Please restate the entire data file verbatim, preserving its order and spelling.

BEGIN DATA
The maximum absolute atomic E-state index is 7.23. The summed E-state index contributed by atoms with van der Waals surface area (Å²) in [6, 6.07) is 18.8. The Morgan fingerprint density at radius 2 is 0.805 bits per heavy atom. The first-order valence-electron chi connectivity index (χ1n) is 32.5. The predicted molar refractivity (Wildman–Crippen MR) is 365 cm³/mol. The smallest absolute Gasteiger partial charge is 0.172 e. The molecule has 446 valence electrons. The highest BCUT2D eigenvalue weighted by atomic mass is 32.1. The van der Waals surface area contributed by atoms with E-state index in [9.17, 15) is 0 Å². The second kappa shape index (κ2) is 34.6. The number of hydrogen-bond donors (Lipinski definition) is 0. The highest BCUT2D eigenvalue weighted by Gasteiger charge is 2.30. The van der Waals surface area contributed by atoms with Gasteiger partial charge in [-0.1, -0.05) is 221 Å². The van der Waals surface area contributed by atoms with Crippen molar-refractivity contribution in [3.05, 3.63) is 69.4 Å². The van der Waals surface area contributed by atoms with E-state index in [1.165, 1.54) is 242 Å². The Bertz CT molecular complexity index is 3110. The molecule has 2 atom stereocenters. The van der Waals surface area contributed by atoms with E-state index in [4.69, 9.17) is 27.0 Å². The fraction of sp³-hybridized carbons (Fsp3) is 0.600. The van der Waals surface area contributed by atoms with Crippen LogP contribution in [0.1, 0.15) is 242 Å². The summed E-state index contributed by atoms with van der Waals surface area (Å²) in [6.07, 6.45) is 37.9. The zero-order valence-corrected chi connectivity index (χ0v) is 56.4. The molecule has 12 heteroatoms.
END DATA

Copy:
The maximum absolute atomic E-state index is 7.23. The summed E-state index contributed by atoms with van der Waals surface area (Å²) in [6, 6.07) is 18.8. The Morgan fingerprint density at radius 2 is 0.805 bits per heavy atom. The first-order valence-electron chi connectivity index (χ1n) is 32.5. The predicted molar refractivity (Wildman–Crippen MR) is 365 cm³/mol. The smallest absolute Gasteiger partial charge is 0.172 e. The molecule has 446 valence electrons. The highest BCUT2D eigenvalue weighted by atomic mass is 32.1. The van der Waals surface area contributed by atoms with E-state index in [9.17, 15) is 0 Å². The second kappa shape index (κ2) is 34.6. The number of hydrogen-bond donors (Lipinski definition) is 0. The highest BCUT2D eigenvalue weighted by Gasteiger charge is 2.30. The van der Waals surface area contributed by atoms with Gasteiger partial charge in [-0.1, -0.05) is 221 Å². The van der Waals surface area contributed by atoms with Crippen molar-refractivity contribution in [3.05, 3.63) is 69.4 Å². The van der Waals surface area contributed by atoms with E-state index in [1.165, 1.54) is 242 Å². The Bertz CT molecular complexity index is 3110. The molecule has 2 atom stereocenters. The van der Waals surface area contributed by atoms with E-state index in [4.69, 9.17) is 27.0 Å². The fraction of sp³-hybridized carbons (Fsp3) is 0.600. The van der Waals surface area contributed by atoms with Crippen LogP contribution in [0.1, 0.15) is 242 Å². The summed E-state index contributed by atoms with van der Waals surface area (Å²) in [6.07, 6.45) is 37.9. The zero-order valence-corrected chi connectivity index (χ0v) is 56.4. The molecule has 12 heteroatoms.